I’m Teaching a Writing Class!

Well, I can’t believe I proposed it, got accepted, and I’m going to do it.

I’m going to teach a flash fiction course at my university.  The students are mostly Koreans who speak English as their second language. What can I teach them?

I know what I CAN’T teach them – I can’t teach them to be expert, professional writer (even if I actually fell into that category myself). I’ve 15 weeks of semester, so that’s just not possible.

Okay, so what CAN I teach them?

I will run through the basics of writing, with Making of a Story as one guide, and a multitude of internet resources. I can share flash fiction pieces I find online, and I can get my students reading sites like Every Day Fiction. I can teach basic critical analysis, and I also plan on giving a primer on the world of e-publishing.

There’s no final exam in my plan for the course. Instead, I’m thinking of having a self-published anthology of the students’ best works that goes up on Smashwords, Kindle, Lulu, CreateSpace, and anywhere else that accepts self-published writing.

This gives the students a look at the basic process, and my university likes the idea because it puts the name of the institution on internationally published work. Will the book be a masterpiece? Well…. let’s say I hope it at least gives the students confidence that they CAN keep improving and that they CAN get published.

After I’ve done this course once or twice, I plan to publish my curriculum and syllabus – I hope that what I get out of this will also prove useful to other aspiring writers.

If you, my readers, have any ideas or suggestions for what I should put into a flash course, please leave your comments!

Until next time, I’ve got A LOT of work to do!

#IWSG – Write-ins are fun (and essential)

My little contribution to the Insecure Writer’s Group this month is a commentary on a write-in I went to today.

The Busan Writing Group met today, and we all wrote away together. One member supplied the prompt from a workshop he had attended in the past:

I don’t know why I remember {something}, but …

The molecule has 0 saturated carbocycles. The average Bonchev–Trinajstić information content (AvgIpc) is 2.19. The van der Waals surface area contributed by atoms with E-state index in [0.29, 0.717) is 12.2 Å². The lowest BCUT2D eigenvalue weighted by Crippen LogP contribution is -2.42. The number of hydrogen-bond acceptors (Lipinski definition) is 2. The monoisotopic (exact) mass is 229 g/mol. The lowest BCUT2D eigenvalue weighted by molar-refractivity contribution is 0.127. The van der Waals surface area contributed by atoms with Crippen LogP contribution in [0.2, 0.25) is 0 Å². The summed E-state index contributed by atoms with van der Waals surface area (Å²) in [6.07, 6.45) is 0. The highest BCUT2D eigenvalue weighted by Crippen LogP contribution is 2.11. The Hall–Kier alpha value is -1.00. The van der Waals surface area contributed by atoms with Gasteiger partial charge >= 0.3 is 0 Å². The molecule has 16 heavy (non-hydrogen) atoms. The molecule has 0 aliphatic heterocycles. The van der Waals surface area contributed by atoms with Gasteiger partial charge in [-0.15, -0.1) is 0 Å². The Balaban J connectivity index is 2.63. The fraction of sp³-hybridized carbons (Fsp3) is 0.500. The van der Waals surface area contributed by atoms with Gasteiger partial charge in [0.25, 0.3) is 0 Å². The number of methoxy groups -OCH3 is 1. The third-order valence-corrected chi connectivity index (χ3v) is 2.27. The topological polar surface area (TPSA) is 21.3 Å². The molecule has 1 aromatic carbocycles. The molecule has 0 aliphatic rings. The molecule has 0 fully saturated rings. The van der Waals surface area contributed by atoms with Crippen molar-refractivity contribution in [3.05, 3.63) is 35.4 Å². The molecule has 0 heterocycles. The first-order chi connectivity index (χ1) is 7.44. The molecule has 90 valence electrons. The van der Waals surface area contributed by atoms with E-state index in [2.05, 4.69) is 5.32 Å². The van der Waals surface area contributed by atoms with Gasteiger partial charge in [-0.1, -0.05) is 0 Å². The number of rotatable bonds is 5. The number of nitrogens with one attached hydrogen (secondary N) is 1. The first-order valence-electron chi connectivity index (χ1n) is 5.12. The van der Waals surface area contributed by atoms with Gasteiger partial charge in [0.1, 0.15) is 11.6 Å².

We all agreed to start our works with this line or a slight variation. We gave ourselves a limit of 1 hour and 1000 words.

What came out?

One member devised two poems from the line. Another wrote two whole pieces, each around 1000 words. I managed one, terrible work, of around 650 words. Maybe it just seemed to me that mine was really bad – the other works all sounded much better!

I asked if the other members had MFAs or other similar degrees. No one did, yet. What was the difference? They practice. They write. Every day. I write often, but every day? No, I can’t claim that – and I think it shows as my concepts that develop as I write are far bigger than my writing skill can handle. I need more experience writing to both a) know what ideas I can work with in a certain word limit and b) know writing tricks to handle the big concepts in my head.

I think everyone at the write-in got something out of it. The time-limit, and the kinship of knowing that your peers are writing alongside you is just invaluable. I’m not sure the feeling can be adequately recreated online – I felt far more motivated to write than I’ve ever felt in any online group.

So my questions for the IWSG are:

What are your experiences with write-ins?

Have you ever tried an online “write-in”?

Do you also find that meeting in person motivates you more strongly than meeting and writing online?